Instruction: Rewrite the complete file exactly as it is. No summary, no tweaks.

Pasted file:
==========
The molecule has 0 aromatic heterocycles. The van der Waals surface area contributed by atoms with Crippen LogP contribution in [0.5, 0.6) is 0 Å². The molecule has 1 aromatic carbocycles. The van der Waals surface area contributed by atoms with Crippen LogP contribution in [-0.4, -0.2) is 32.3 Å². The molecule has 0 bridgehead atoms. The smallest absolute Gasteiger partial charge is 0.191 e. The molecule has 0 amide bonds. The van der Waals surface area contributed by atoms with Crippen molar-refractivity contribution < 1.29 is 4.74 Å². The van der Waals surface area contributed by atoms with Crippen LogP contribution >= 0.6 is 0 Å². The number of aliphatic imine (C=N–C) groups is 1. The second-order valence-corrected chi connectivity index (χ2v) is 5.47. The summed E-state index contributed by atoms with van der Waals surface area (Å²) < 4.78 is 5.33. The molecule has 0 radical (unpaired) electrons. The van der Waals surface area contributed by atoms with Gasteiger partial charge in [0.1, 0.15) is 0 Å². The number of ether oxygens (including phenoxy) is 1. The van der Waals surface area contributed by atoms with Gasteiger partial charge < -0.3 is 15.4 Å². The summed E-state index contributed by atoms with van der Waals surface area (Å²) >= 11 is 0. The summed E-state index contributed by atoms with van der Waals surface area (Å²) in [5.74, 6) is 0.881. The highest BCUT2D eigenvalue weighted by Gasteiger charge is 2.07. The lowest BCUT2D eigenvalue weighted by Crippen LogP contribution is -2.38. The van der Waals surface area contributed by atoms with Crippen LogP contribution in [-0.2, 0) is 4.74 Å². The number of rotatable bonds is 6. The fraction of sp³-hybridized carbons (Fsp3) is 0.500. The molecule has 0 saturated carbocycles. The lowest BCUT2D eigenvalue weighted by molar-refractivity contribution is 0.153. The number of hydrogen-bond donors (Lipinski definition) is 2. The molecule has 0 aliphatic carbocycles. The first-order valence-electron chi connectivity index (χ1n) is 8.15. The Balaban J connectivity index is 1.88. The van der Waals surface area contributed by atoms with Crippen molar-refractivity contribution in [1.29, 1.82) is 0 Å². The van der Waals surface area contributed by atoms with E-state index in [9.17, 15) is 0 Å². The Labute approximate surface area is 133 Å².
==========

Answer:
The molecule has 0 aromatic heterocycles. The van der Waals surface area contributed by atoms with Crippen LogP contribution in [0.5, 0.6) is 0 Å². The molecule has 1 aromatic carbocycles. The van der Waals surface area contributed by atoms with Crippen LogP contribution in [-0.4, -0.2) is 32.3 Å². The molecule has 0 bridgehead atoms. The smallest absolute Gasteiger partial charge is 0.191 e. The molecule has 0 amide bonds. The van der Waals surface area contributed by atoms with Crippen molar-refractivity contribution < 1.29 is 4.74 Å². The van der Waals surface area contributed by atoms with Crippen LogP contribution >= 0.6 is 0 Å². The number of aliphatic imine (C=N–C) groups is 1. The second-order valence-corrected chi connectivity index (χ2v) is 5.47. The summed E-state index contributed by atoms with van der Waals surface area (Å²) < 4.78 is 5.33. The molecule has 0 radical (unpaired) electrons. The van der Waals surface area contributed by atoms with Gasteiger partial charge in [0.1, 0.15) is 0 Å². The number of ether oxygens (including phenoxy) is 1. The van der Waals surface area contributed by atoms with Gasteiger partial charge < -0.3 is 15.4 Å². The summed E-state index contributed by atoms with van der Waals surface area (Å²) >= 11 is 0. The summed E-state index contributed by atoms with van der Waals surface area (Å²) in [5.74, 6) is 0.881. The highest BCUT2D eigenvalue weighted by Gasteiger charge is 2.07. The lowest BCUT2D eigenvalue weighted by Crippen LogP contribution is -2.38. The van der Waals surface area contributed by atoms with Crippen LogP contribution in [-0.2, 0) is 4.74 Å². The number of rotatable bonds is 6. The fraction of sp³-hybridized carbons (Fsp3) is 0.500. The molecule has 0 saturated carbocycles. The lowest BCUT2D eigenvalue weighted by molar-refractivity contribution is 0.153. The number of hydrogen-bond donors (Lipinski definition) is 2. The molecule has 0 aliphatic carbocycles. The first-order valence-electron chi connectivity index (χ1n) is 8.15. The Balaban J connectivity index is 1.88. The van der Waals surface area contributed by atoms with Crippen molar-refractivity contribution in [1.29, 1.82) is 0 Å². The van der Waals surface area contributed by atoms with E-state index in [9.17, 15) is 0 Å². The Labute approximate surface area is 133 Å².